Stickman Readers' Submissions April 26th, 2012

Getting Around, Southerly Direction, March 2012

Firehouse



A second trip, this time in the opposite direction, down south – to Trang, also triggered by a Bangkok Post article. Trang is close to Malaysia but the trouble spots are to the south-east of it – Trang seems to be safe (for now). Train from Bangkok takes you direct to the Trang station, about 14 hours, a good service with a dining car and good food is readily available. My preferred option is to order the food delivered to the berth – in the dining car one is subjected to loud music, don't mind the music, it's about the volume… Same comments as in a previous submission re: booking sleeper berths – book ahead with care! I didn't buy return tix in Bangkok and a quirky aspect of the return journey by train was that at my first attempt to book in Trang (for tomorrow) the nice smiling lady stated that she was totally booked out for several days. The nice smiling lady behind the adjacent window cheerfully informed me to come back the next day at 10:30 AM and she would sell me tix! Seems the reservation system is not on-line, and the station has only a block of tix to sell. Weird stuff in this day and age and yes, 'tomorrow' the second lady did fix me up for travel on that day. I don't know why it took two nice smiling ladies with different briefs to perform that one service, but it did – after all, this is Thailand. Pic is at the start of the journey – at Hualumpong station in Bangkok.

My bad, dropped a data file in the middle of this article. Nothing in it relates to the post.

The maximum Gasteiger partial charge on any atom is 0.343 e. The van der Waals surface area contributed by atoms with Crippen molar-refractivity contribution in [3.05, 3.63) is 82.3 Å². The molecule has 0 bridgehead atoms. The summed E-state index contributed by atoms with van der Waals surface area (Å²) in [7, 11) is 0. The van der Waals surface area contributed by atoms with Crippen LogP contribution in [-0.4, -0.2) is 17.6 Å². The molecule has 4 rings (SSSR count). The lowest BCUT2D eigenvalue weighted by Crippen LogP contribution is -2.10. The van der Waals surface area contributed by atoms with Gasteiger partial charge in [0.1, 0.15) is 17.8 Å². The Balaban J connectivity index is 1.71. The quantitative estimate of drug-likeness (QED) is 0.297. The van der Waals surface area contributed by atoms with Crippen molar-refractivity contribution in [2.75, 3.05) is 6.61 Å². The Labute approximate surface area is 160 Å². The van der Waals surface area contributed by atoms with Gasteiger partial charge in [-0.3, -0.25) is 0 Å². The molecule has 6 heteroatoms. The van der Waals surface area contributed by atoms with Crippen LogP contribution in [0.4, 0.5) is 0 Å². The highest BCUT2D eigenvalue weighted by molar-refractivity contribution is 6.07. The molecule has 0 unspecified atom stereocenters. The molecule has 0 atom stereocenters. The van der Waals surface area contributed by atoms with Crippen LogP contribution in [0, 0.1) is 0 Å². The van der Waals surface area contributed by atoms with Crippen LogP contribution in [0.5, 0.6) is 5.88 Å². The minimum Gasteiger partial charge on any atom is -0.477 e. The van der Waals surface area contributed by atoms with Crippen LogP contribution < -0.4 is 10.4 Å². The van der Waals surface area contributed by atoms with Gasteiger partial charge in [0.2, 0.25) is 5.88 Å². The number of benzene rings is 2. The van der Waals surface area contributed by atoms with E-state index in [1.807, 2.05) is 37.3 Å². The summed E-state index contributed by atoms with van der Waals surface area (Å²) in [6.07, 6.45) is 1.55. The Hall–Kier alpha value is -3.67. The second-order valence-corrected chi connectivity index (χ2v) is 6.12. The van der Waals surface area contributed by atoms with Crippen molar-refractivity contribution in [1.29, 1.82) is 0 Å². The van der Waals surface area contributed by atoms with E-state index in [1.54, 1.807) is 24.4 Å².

Trang has a different smell from up north – amongst the usual smells of Thailand there is the smell of… money. Lots more of it down there it seems. The town is neat and tidy, much more so than Korat for example (which is messy and grimy, broken footpaths and buildings abound), the tuktuks lovely, and khon Thai speak a different language! Also, I did not see any beggars, of which there are quite a few in Korat and Bangkok. It was suggested to me after the trip that you see very few girls in Pattaya and Bangkok from down here – the families don’t need the money. Food available at the night market (Friday, Saturday and Sunday only and in front of the train station) was of excellent quality and much more variety than usual in a Thai market. Maybe the high proportion of Muslims in the area has something to do with that. I chose a Turkish style kebab, which was as good as you'd find anywhere. Don't expect to see bars and massage shops in this town – seemingly they don't exist, I didn't see one of either in the town. Muslim influence again? Tourism and facilities were well organised, the contrast between Trang and BungKan for example is marked – when I wanted to see attractions in the northern province of BungKan there was no info available and no transport available except tuktuk (no fun when there are distances involved). In Trang, there was plenty of info in English re: attractions in the province and transport was readily available – qualification necessary – as usual don’t bother asking a motorsai taxi rider where to find said info (I did), he won’t have a clue – the tour operators are where to find it. Also in Trang are quite some nice restaurants and coffee shops catering for tourists, of a pleasant style which didn't exist at my two stops on the Mekong.